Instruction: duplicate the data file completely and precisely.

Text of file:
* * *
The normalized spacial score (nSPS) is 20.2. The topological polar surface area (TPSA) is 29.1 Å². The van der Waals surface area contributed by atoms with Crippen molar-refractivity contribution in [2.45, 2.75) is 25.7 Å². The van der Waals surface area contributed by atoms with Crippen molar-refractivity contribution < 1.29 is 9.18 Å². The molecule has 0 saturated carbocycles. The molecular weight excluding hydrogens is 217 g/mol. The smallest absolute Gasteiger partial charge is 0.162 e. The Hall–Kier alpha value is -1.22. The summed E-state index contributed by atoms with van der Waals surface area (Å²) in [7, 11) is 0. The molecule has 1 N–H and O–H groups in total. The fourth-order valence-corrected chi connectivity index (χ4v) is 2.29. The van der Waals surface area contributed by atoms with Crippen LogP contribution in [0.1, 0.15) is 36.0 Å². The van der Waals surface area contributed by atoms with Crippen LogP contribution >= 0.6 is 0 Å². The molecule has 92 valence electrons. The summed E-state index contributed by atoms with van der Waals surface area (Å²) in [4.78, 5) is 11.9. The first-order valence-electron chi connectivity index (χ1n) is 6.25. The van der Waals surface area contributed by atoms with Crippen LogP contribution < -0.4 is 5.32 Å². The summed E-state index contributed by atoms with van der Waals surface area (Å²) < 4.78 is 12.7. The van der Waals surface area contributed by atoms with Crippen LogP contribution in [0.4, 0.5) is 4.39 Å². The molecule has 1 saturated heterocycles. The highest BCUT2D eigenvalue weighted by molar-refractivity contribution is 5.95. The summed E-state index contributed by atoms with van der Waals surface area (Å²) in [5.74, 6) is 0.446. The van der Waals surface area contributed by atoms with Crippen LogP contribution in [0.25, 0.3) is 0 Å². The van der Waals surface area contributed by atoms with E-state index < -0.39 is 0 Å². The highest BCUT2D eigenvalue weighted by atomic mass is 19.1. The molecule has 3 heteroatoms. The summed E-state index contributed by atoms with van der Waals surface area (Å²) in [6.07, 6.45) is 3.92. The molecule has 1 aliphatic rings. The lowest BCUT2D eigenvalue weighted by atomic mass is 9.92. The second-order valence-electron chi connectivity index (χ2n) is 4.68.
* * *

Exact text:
The normalized spacial score (nSPS) is 20.2. The topological polar surface area (TPSA) is 29.1 Å². The van der Waals surface area contributed by atoms with Crippen molar-refractivity contribution in [2.45, 2.75) is 25.7 Å². The van der Waals surface area contributed by atoms with Crippen molar-refractivity contribution < 1.29 is 9.18 Å². The molecule has 0 saturated carbocycles. The molecular weight excluding hydrogens is 217 g/mol. The smallest absolute Gasteiger partial charge is 0.162 e. The Hall–Kier alpha value is -1.22. The summed E-state index contributed by atoms with van der Waals surface area (Å²) in [7, 11) is 0. The molecule has 1 N–H and O–H groups in total. The fourth-order valence-corrected chi connectivity index (χ4v) is 2.29. The van der Waals surface area contributed by atoms with Crippen LogP contribution in [0.1, 0.15) is 36.0 Å². The van der Waals surface area contributed by atoms with Crippen LogP contribution >= 0.6 is 0 Å². The molecule has 92 valence electrons. The summed E-state index contributed by atoms with van der Waals surface area (Å²) in [4.78, 5) is 11.9. The first-order valence-electron chi connectivity index (χ1n) is 6.25. The van der Waals surface area contributed by atoms with Crippen LogP contribution < -0.4 is 5.32 Å². The summed E-state index contributed by atoms with van der Waals surface area (Å²) < 4.78 is 12.7. The van der Waals surface area contributed by atoms with Crippen LogP contribution in [0.4, 0.5) is 4.39 Å². The molecule has 1 saturated heterocycles. The highest BCUT2D eigenvalue weighted by molar-refractivity contribution is 5.95. The summed E-state index contributed by atoms with van der Waals surface area (Å²) in [5.74, 6) is 0.446. The van der Waals surface area contributed by atoms with Crippen LogP contribution in [0.25, 0.3) is 0 Å². The van der Waals surface area contributed by atoms with E-state index < -0.39 is 0 Å². The highest BCUT2D eigenvalue weighted by atomic mass is 19.1. The molecule has 3 heteroatoms. The summed E-state index contributed by atoms with van der Waals surface area (Å²) in [6.07, 6.45) is 3.92. The molecule has 1 aliphatic rings. The lowest BCUT2D eigenvalue weighted by atomic mass is 9.92. The second-order valence-electron chi connectivity index (χ2n) is 4.68.